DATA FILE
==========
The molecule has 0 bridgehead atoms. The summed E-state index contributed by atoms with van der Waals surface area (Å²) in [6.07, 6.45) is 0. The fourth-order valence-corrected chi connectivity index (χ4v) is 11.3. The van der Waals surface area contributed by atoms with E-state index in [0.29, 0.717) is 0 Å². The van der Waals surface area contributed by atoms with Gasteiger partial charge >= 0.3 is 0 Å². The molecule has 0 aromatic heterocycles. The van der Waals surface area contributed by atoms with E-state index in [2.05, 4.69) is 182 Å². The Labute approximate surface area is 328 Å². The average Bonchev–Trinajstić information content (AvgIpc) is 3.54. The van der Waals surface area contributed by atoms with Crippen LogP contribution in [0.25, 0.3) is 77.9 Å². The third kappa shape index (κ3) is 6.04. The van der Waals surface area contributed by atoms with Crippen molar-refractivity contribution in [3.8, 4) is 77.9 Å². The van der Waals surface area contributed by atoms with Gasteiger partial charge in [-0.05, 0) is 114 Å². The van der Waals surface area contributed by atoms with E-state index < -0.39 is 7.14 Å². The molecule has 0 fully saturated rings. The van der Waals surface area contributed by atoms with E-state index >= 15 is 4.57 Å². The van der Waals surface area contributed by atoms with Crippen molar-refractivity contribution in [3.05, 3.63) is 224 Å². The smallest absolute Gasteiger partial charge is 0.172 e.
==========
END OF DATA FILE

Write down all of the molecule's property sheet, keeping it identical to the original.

The molecule has 0 bridgehead atoms. The summed E-state index contributed by atoms with van der Waals surface area (Å²) in [6.07, 6.45) is 0. The fourth-order valence-corrected chi connectivity index (χ4v) is 11.3. The van der Waals surface area contributed by atoms with E-state index in [0.29, 0.717) is 0 Å². The van der Waals surface area contributed by atoms with Gasteiger partial charge >= 0.3 is 0 Å². The molecule has 0 aromatic heterocycles. The van der Waals surface area contributed by atoms with E-state index in [2.05, 4.69) is 182 Å². The Labute approximate surface area is 328 Å². The average Bonchev–Trinajstić information content (AvgIpc) is 3.54. The van der Waals surface area contributed by atoms with Crippen LogP contribution in [0.25, 0.3) is 77.9 Å². The third kappa shape index (κ3) is 6.04. The van der Waals surface area contributed by atoms with Crippen molar-refractivity contribution in [3.8, 4) is 77.9 Å². The van der Waals surface area contributed by atoms with Gasteiger partial charge in [-0.05, 0) is 114 Å². The van der Waals surface area contributed by atoms with E-state index < -0.39 is 7.14 Å². The molecule has 0 fully saturated rings. The van der Waals surface area contributed by atoms with E-state index >= 15 is 4.57 Å². The van der Waals surface area contributed by atoms with Crippen molar-refractivity contribution in [3.05, 3.63) is 224 Å². The smallest absolute Gasteiger partial charge is 0.172 e.